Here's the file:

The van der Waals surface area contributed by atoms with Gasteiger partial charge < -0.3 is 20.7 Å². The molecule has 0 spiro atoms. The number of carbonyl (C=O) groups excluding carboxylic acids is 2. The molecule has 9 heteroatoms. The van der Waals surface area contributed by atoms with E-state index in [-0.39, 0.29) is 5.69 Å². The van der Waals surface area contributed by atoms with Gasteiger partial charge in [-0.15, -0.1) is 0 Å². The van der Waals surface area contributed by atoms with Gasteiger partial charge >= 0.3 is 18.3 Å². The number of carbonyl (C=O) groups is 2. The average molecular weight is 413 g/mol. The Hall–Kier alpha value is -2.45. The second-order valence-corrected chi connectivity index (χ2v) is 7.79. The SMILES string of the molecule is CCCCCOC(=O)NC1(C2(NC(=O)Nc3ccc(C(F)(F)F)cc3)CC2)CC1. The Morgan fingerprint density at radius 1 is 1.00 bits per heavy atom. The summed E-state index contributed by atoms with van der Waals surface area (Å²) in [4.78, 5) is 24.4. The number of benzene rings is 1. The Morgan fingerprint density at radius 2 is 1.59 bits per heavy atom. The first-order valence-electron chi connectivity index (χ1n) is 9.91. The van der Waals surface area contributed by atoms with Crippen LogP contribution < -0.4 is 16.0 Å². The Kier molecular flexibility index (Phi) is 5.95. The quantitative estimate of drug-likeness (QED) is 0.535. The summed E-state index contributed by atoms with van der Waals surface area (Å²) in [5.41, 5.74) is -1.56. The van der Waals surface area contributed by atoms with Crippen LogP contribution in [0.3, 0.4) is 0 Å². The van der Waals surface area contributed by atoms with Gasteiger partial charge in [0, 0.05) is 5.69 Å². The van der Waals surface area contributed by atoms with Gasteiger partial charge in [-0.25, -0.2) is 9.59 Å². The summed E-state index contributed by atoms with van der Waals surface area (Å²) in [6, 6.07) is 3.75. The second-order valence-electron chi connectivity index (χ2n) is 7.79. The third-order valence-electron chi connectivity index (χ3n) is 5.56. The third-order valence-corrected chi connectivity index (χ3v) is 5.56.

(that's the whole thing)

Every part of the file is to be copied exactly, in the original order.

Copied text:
The van der Waals surface area contributed by atoms with Gasteiger partial charge < -0.3 is 20.7 Å². The molecule has 0 spiro atoms. The number of carbonyl (C=O) groups excluding carboxylic acids is 2. The molecule has 9 heteroatoms. The van der Waals surface area contributed by atoms with E-state index in [-0.39, 0.29) is 5.69 Å². The van der Waals surface area contributed by atoms with Gasteiger partial charge in [-0.15, -0.1) is 0 Å². The van der Waals surface area contributed by atoms with Gasteiger partial charge >= 0.3 is 18.3 Å². The number of carbonyl (C=O) groups is 2. The average molecular weight is 413 g/mol. The Hall–Kier alpha value is -2.45. The second-order valence-corrected chi connectivity index (χ2v) is 7.79. The SMILES string of the molecule is CCCCCOC(=O)NC1(C2(NC(=O)Nc3ccc(C(F)(F)F)cc3)CC2)CC1. The Morgan fingerprint density at radius 1 is 1.00 bits per heavy atom. The summed E-state index contributed by atoms with van der Waals surface area (Å²) in [4.78, 5) is 24.4. The number of benzene rings is 1. The Morgan fingerprint density at radius 2 is 1.59 bits per heavy atom. The first-order valence-electron chi connectivity index (χ1n) is 9.91. The van der Waals surface area contributed by atoms with Crippen LogP contribution < -0.4 is 16.0 Å². The Kier molecular flexibility index (Phi) is 5.95. The quantitative estimate of drug-likeness (QED) is 0.535. The summed E-state index contributed by atoms with van der Waals surface area (Å²) in [5.41, 5.74) is -1.56. The van der Waals surface area contributed by atoms with Crippen LogP contribution in [0.3, 0.4) is 0 Å². The van der Waals surface area contributed by atoms with Gasteiger partial charge in [0, 0.05) is 5.69 Å². The van der Waals surface area contributed by atoms with Gasteiger partial charge in [-0.25, -0.2) is 9.59 Å². The summed E-state index contributed by atoms with van der Waals surface area (Å²) in [6, 6.07) is 3.75. The second-order valence-electron chi connectivity index (χ2n) is 7.79. The third-order valence-electron chi connectivity index (χ3n) is 5.56. The third-order valence-corrected chi connectivity index (χ3v) is 5.56.